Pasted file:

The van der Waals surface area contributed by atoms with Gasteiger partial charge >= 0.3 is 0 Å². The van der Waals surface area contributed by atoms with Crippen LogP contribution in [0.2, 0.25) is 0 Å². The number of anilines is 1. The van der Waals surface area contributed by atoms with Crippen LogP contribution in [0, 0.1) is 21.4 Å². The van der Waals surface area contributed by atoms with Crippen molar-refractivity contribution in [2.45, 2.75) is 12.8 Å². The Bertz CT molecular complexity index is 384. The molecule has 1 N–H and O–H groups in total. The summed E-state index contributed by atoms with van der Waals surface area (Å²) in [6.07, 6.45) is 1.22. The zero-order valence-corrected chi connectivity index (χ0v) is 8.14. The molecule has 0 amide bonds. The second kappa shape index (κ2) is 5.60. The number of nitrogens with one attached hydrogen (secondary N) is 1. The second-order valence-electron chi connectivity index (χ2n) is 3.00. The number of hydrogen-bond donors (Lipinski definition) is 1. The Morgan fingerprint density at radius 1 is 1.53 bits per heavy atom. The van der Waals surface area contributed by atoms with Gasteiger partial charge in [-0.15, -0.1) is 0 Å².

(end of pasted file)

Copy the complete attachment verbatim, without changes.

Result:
The van der Waals surface area contributed by atoms with Gasteiger partial charge >= 0.3 is 0 Å². The van der Waals surface area contributed by atoms with Crippen LogP contribution in [0.2, 0.25) is 0 Å². The number of anilines is 1. The van der Waals surface area contributed by atoms with Crippen LogP contribution in [0, 0.1) is 21.4 Å². The van der Waals surface area contributed by atoms with Crippen molar-refractivity contribution in [2.45, 2.75) is 12.8 Å². The Bertz CT molecular complexity index is 384. The molecule has 1 N–H and O–H groups in total. The summed E-state index contributed by atoms with van der Waals surface area (Å²) in [6.07, 6.45) is 1.22. The zero-order valence-corrected chi connectivity index (χ0v) is 8.14. The molecule has 0 amide bonds. The second kappa shape index (κ2) is 5.60. The number of nitrogens with one attached hydrogen (secondary N) is 1. The second-order valence-electron chi connectivity index (χ2n) is 3.00. The number of hydrogen-bond donors (Lipinski definition) is 1. The Morgan fingerprint density at radius 1 is 1.53 bits per heavy atom. The van der Waals surface area contributed by atoms with Gasteiger partial charge in [-0.15, -0.1) is 0 Å².